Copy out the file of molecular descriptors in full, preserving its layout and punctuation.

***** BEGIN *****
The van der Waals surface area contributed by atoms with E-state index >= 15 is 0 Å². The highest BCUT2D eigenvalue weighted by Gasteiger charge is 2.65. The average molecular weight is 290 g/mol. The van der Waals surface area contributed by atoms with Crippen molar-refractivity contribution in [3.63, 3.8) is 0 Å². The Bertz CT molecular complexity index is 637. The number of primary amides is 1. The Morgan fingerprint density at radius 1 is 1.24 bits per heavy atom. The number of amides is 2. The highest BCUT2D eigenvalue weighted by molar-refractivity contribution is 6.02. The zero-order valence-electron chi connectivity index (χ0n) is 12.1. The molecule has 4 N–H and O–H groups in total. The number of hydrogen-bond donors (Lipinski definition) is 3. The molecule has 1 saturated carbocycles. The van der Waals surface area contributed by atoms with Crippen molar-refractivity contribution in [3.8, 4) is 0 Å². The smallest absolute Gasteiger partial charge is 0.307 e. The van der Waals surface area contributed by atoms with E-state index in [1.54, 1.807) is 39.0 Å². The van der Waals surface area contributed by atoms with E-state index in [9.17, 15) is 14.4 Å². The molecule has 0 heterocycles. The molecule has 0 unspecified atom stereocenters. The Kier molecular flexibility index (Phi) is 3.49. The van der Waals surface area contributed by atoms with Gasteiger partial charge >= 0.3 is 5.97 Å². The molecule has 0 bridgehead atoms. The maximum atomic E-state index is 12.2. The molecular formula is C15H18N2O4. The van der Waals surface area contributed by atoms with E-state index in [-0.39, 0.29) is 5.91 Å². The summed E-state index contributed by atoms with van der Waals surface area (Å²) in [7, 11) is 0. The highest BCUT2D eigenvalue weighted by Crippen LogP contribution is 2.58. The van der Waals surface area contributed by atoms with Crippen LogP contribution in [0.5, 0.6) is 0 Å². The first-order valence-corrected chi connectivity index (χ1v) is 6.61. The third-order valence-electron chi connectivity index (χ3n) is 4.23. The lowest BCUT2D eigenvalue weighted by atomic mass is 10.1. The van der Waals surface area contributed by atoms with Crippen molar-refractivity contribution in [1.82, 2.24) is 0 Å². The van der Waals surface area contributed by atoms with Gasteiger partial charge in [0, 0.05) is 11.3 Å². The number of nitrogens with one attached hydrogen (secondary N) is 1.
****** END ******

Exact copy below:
The van der Waals surface area contributed by atoms with E-state index >= 15 is 0 Å². The highest BCUT2D eigenvalue weighted by Gasteiger charge is 2.65. The average molecular weight is 290 g/mol. The van der Waals surface area contributed by atoms with Crippen molar-refractivity contribution in [3.63, 3.8) is 0 Å². The Bertz CT molecular complexity index is 637. The number of primary amides is 1. The Morgan fingerprint density at radius 1 is 1.24 bits per heavy atom. The number of amides is 2. The highest BCUT2D eigenvalue weighted by molar-refractivity contribution is 6.02. The zero-order valence-electron chi connectivity index (χ0n) is 12.1. The molecule has 4 N–H and O–H groups in total. The number of hydrogen-bond donors (Lipinski definition) is 3. The molecule has 1 saturated carbocycles. The van der Waals surface area contributed by atoms with Crippen molar-refractivity contribution in [3.8, 4) is 0 Å². The smallest absolute Gasteiger partial charge is 0.307 e. The van der Waals surface area contributed by atoms with E-state index in [1.54, 1.807) is 39.0 Å². The van der Waals surface area contributed by atoms with E-state index in [9.17, 15) is 14.4 Å². The molecule has 0 heterocycles. The molecule has 0 unspecified atom stereocenters. The Kier molecular flexibility index (Phi) is 3.49. The van der Waals surface area contributed by atoms with Gasteiger partial charge >= 0.3 is 5.97 Å². The molecule has 0 bridgehead atoms. The maximum atomic E-state index is 12.2. The molecular formula is C15H18N2O4. The van der Waals surface area contributed by atoms with E-state index in [-0.39, 0.29) is 5.91 Å². The summed E-state index contributed by atoms with van der Waals surface area (Å²) in [7, 11) is 0. The highest BCUT2D eigenvalue weighted by Crippen LogP contribution is 2.58. The van der Waals surface area contributed by atoms with Crippen LogP contribution in [0.5, 0.6) is 0 Å². The first-order valence-corrected chi connectivity index (χ1v) is 6.61. The third-order valence-electron chi connectivity index (χ3n) is 4.23. The lowest BCUT2D eigenvalue weighted by atomic mass is 10.1. The van der Waals surface area contributed by atoms with Crippen molar-refractivity contribution in [1.82, 2.24) is 0 Å². The van der Waals surface area contributed by atoms with Gasteiger partial charge in [0, 0.05) is 11.3 Å². The number of nitrogens with one attached hydrogen (secondary N) is 1.